Director: Guillermo Del Toro
Runtime: 132 minutes
With so many summer tentpoles designed to launch franchises, there's something refreshing about a film willing to start at the end. Pacific Rim, the latest film from Mexican monster maestro Guillermo Del Toro, condenses an entire story's worth of exposition into a swift opening reel that could practically function as its own open-ended short film. With big visuals and a smattering of exposition from protagonist Raleigh Becket (Charlie Hunnam), Pacific Rim establishes the beginning of its world, and then gives itself room to comfortably exist in that world for the remainder of the story. It's a structural decision that pays off in spades, and ensures that this simple, crowd-pleasing effort provides maximum entertainment.
Del Toro and co-writer Travis Beacham haven't necessarily created a truly original story. The set-up, which shares DNA with everything from Godzilla to the acclaimed anime Neon Genesis Evangelion, is more of a template for Del Toro to do what he does best: create phenomenal creatures to wreak havoc. Those creatures are known as kaiju, and they emerge, in good ole sci-fi fashion, from a trans-dimensional rift in the Pacific Ocean. One by one, they lay siege to cities, and humanity fights back by creating monsters of its own: giant robots, with two pilots (one for each brain hemisphere) called jaegers. In other words, it's the sort of narrative a 12 year old boy might come up with on an afternoon left at home alone with his action figures.
That youthful enthusiasm is present from the start, even as it's channeled through the vision of a skilled visual craftsman. As Game of Thrones composer Ramin Djawadi's score surges underneath, and we see two pilots lock into their massive machine, it's hard to feel anything but pure giddiness. For all of the grandiose destruction on display, Del Toro strikes a tone that is light, yet still sincere and fun.
Rather than bog the narrative down in the dire circumstances and existential worries of the characters, Del Toro and Beacham create just enough surface character development for one to engage. Raleigh is dealing with a previous trauma involving his former co-pilot, while new pilot Mako (Rinko Kikuchi) struggles to control her emotions and memories while merged in the robot's core. And then there's commander Stacker Pentecost (Idris Elba), the man desperate to hold the jaeger program together, even as the world's governments withdraw their support.
The story's sense of finality (humanity is in a last ditch attempt to close the oceanic portal) is present, but never to a degree that it sinks the story. The characters may be largely exhausted by the toll of the fight for survival, yet the film is anything but gloomy. Barring a few dips in its character-building sequences, Del Toro's pacing is engaging and fluid. The robots and kaiju are massive (and captured from angles to highlight their scale at every turn), and their clashes are appropriately epic. Yet, despite the stakes, this is not a case of a film's apocalyptic violence becoming overbearing and numbing. Even as most of the battles take place at night, in the water, and in the rain, there is a sense of clarity to the (stunningly-rendered) clashes.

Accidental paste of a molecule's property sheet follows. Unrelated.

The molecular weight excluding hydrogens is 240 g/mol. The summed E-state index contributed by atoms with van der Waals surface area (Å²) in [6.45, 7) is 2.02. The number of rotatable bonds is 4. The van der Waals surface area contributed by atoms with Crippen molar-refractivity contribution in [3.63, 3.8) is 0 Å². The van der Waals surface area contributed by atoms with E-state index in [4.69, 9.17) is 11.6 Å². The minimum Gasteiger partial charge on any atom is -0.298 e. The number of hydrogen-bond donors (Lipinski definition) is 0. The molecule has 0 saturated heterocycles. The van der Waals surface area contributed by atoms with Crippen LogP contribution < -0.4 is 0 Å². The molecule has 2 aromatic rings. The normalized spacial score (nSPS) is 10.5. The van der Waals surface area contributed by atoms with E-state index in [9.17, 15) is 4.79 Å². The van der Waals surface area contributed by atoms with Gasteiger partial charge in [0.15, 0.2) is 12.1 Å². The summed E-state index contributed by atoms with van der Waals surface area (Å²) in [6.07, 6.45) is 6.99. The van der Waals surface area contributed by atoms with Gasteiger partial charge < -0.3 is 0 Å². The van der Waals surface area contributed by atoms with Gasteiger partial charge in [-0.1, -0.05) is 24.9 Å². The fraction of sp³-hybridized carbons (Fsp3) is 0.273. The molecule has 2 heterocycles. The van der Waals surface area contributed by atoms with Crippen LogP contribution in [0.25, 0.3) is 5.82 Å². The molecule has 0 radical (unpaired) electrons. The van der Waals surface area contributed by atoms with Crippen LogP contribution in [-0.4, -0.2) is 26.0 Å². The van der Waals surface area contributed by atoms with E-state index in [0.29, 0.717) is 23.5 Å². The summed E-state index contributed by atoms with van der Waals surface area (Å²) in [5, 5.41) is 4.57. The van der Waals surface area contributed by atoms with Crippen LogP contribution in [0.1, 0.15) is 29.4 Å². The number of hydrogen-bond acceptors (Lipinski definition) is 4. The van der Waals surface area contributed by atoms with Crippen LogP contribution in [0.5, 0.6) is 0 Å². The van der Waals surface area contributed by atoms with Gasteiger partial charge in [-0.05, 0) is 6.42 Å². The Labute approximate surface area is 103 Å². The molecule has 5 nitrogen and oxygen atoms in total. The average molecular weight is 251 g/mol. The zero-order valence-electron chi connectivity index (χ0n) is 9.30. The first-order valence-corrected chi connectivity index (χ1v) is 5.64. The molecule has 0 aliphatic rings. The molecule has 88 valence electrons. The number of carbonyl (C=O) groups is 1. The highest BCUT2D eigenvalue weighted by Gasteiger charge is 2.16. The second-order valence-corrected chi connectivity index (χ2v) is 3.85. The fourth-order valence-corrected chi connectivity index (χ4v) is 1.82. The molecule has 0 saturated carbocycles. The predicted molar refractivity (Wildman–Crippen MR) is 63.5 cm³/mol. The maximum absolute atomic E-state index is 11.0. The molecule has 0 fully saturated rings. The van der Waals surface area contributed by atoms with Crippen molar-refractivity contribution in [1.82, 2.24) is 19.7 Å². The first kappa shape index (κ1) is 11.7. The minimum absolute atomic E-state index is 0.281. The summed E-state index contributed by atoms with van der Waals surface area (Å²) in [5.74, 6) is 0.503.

The fun of the whole experience is more than enough to compensate for the cliched characters. Some are nicely handled (Elba is always a formidable presence), while others are merely functional (Hunnam is a blandly appealing lead), but under Del Toro's guidance, even the cliches become largely enjoyable. Similar to Gore Verbinski's Rango, Pacific Rim sets out to take all of the typical cliches of monster movies and mecha cartoons and simply mash them together with a knowing, polished eye.
So even though Del Toro and Beacham don't infuse the script with the same level of bizarro wit than lifted Rango above its own cliches, the pair still craft a story that builds nicely to a satisfying conclusion. Though hardly meant to sear any images into your imagination (aside from the monsters), Pacific Rim is an unqualified success of geeky boyish enthusiasm. Del Toro has been given a budget that dwarfs those of all of his previous film, and it's a joy to see his visual imagination blown up on such a massive scale. A more complicated narrative would have only prevented the film from being the sort of straightforward joyride that it winds up being. Rather than try and bring the emotional depth and striking storytelling of efforts like Pan's Labyrinth to the monster genre, Del Toro has opted to sit back and play with his digitized creations. Usually it isn't fun to watch someone else play with their toys (especially if it's a video game). Consider Pacific Rim a nutty exception to the rule.